Now that so many people who had bought their insurance on the individual market have lost that insurance because their policies didn't meet HHS's specifications, some Democrats want to add in an additional policy that would be more like a catastrophic policy. And the White House is reportedly interested in the idea.
Now, some insurers and a pair of Senate Democrats are trying to change the law permanently so that individuals and small businesses can buy so-called copper plans. The plans likely would have lower premiums, but purchasers would pay more of their ordinary health costs upfront. Greater coverage would kick in for serious, unforeseen health episodes that would require, for example, a hospital stay.

Sens. Mark Begich of Alaska and Mark Warner of Virginia, both Democrats facing close re-election races this year, are sponsoring legislation that would allow people to buy copper plans on the exchanges. Moreover, insurance-industry officials have been talking up the idea with federal officials, though it is unclear whether the administration could make the change through regulations.
Once again, these are decisions that might have been handy to have made before people got kicked off their policies. I guess that Begich and Warner must really be blanching at their internal polls and want to claim that they've offered something to ameliorate the situation.

James Taranto has a lot of fun ridiculing Ron Fournier's fatigue with defending Obamacare.
Fournier adopts a tone of naiveté that is implausible for a nearly 30-year veteran of political reporting. Politicians politicizing policy? Say it ain't so! But it seems to us that this is a case in which naiveté is a mask for cynicism....

Fournier wants to assure his readers that his intentions in defending ObamaCare have been good. We have no reason to think they haven't been. But Fournier never acknowledges having made an error of judgment. If he's ended up looking foolish, he seems to think it's President Obama's fault for making a botch of the whole enterprise by being political and overreaching and incompetent. Those are fair criticisms of the president, but some of us have been making them for a long time. And can anyone seriously claim that ObamaCare would have been a smashing success if only it had been competently managed?
Hawaii reports that it has cost $56,819 to sign up each individual Obamacare enrollee on their exchange. And the bad news continues from there.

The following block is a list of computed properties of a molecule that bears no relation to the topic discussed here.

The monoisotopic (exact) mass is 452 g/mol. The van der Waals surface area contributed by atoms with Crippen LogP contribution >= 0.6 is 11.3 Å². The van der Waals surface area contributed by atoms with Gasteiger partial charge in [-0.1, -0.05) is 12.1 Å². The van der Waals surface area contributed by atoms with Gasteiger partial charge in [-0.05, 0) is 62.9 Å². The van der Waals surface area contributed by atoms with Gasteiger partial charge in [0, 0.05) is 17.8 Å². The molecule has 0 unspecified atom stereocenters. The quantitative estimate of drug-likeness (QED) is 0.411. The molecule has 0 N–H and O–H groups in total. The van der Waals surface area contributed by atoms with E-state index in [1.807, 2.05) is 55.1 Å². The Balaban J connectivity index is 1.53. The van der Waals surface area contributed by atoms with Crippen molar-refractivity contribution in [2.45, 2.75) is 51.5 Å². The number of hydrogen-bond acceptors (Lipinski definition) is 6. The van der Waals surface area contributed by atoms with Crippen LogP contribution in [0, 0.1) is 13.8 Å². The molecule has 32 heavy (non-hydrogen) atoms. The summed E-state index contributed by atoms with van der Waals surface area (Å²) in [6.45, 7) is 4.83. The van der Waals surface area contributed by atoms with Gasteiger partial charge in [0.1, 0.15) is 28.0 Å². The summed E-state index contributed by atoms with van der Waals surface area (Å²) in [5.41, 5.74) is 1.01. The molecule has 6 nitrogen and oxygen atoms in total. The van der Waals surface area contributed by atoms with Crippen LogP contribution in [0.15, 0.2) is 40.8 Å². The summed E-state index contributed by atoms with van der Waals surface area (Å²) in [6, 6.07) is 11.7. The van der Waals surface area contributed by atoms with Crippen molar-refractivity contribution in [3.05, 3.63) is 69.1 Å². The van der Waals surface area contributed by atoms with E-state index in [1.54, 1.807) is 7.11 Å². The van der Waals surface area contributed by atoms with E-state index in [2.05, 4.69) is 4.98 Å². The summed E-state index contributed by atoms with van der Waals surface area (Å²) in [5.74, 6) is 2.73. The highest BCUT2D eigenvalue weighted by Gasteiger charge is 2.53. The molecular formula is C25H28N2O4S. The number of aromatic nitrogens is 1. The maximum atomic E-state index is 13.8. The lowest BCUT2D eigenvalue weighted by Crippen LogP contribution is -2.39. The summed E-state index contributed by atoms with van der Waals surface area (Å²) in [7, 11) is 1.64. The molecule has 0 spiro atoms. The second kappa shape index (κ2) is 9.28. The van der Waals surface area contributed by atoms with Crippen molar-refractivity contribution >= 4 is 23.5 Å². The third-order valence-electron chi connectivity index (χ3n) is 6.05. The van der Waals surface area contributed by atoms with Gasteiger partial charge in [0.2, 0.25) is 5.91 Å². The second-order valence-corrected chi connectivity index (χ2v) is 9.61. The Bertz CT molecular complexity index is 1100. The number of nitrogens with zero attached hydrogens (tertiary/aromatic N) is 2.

Jonah Goldberg contemplates the banality of NBC's excuses for communism and Soviet history.
In America, we constantly, almost obsessively, wrestle with the “legacy of slavery.” That speaks well of us. But what does it say that so few care that the Soviet Union was built — literally — on the legacy of slavery? The founding fathers of the Russian Revolution — Vladimir Lenin and Leon Trotsky — started “small,” merely throwing hundreds of thousands of people into kontslagerya (concentration camps).

By the time Western intellectuals and youthful folksingers like Pete Seeger were lavishing praise on the Soviet Union as the greatest experiment in the world, Joseph Stalin was corralling millions of his own people into slavery. Not metaphorical slavery, but real slavery complete with systematized torture, rape, and starvation. Watching the opening ceremonies of the Olympics, you’d have no idea that from the Moscow metro system to, literally, the roads to Sochi, the Soviet Union — the supposed epitome of modernity and “scientific socialism” — was built on a mountain of broken lives and unremembered corpses.

“To eat your own children is a barbarian act.” So read posters distributed by Soviet authorities in the Ukraine, where 6 to 8 million people were forcibly starved to death so that the socialist Stalin could sell every speck of grain to the West, including seed stock for the next year’s harvest and food for the farmers themselves. The posters were the Soviet response to the cannibalism they orchestrated.

If it is conventional wisdom that the Nazi Holocaust was worse than the Soviet Terror, you would at least think earning the silver in the Devil’s Olympics would earn something more than feckless wordsmithery and smug eye-rolling from journalists and intellectuals. Imagine if instead of Sochi these games were in Germany, and suppose the organizers floated out the swastika while NBC talked of the “pivotal experiment” of Nazism. Imagine the controversy.

But when the hammer and sickle float by, there’s no outrage. There is only the evil of banality.

Doug Ross illustrates "Stuff Bush Didn't Do."